Treasury inflation-protected securities, or TIPS, are similar to I bonds, but instead of their interest rate fluctuating with inflation, their principal adjusts. When inflation occurs, the value of the security rises, causing the yield, calculated as a percentage of the asset's value, to rise. If deflation occurs, the opposite happens.
Upside: TIPS' value being tied to the rate of inflation allows them to provide some protection for investors in times of rising inflation. And for security, it's hard to beat the full faith and credit of the U.S. government.
Downside: A recession-driven flight to safety of historic proportions means TIPS are being offered at very low interest rates. Those low rates and the current low inflation rate famously led to the issue of TIPS in October 2010 that were projected to have a negative real return, says Richelson.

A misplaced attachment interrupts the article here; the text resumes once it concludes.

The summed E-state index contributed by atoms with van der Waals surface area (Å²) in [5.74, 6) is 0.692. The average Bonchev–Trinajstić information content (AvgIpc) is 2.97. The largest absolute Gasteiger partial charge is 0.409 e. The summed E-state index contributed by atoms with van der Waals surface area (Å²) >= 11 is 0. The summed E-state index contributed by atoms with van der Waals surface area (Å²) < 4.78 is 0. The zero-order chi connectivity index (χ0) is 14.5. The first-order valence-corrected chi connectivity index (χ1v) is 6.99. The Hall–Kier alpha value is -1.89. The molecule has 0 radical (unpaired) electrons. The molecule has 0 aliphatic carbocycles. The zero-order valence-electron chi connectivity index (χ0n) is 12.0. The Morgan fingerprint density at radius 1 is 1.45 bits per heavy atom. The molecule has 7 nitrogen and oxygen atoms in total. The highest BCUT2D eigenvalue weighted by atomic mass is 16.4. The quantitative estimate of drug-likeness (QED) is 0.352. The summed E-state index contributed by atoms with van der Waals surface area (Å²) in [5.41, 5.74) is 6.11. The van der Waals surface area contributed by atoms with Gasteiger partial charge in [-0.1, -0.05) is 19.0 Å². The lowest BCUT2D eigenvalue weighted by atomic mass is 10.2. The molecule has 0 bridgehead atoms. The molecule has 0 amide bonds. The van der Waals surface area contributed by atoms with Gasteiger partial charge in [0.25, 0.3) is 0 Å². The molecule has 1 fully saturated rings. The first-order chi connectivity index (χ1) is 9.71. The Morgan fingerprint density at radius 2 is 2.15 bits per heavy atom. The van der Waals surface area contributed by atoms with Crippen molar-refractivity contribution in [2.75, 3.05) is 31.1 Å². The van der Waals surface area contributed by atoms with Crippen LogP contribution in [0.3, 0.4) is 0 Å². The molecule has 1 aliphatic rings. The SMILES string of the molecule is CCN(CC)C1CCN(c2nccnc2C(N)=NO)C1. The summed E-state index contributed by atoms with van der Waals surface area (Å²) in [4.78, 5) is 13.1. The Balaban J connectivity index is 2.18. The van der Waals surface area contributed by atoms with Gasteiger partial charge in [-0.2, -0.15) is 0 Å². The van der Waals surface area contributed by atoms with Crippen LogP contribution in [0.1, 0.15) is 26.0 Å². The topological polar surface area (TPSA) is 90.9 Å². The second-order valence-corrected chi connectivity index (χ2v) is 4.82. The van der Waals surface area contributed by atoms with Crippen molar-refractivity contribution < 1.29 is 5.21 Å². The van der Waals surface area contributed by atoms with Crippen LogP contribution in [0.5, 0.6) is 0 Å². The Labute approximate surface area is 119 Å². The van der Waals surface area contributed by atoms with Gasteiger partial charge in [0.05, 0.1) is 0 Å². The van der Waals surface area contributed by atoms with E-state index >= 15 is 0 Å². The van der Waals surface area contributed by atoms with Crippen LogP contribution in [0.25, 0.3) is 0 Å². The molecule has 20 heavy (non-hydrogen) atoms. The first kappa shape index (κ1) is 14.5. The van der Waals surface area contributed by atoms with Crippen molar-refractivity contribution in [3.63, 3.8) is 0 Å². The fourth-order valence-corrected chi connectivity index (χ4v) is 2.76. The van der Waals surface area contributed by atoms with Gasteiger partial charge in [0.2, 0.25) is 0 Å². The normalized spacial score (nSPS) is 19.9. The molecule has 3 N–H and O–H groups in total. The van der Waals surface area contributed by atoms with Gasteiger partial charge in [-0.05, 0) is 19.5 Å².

Worse still, TIPS returns tend to follow the movement of stocks and the general economy, Loeper says. When the economy tanks and the inflation rate drops, TIPS yields go along for the ride.
Bottom line: TIPS aren't a big improvement over I bonds right now for the average investor and could be riskier, Loeper says.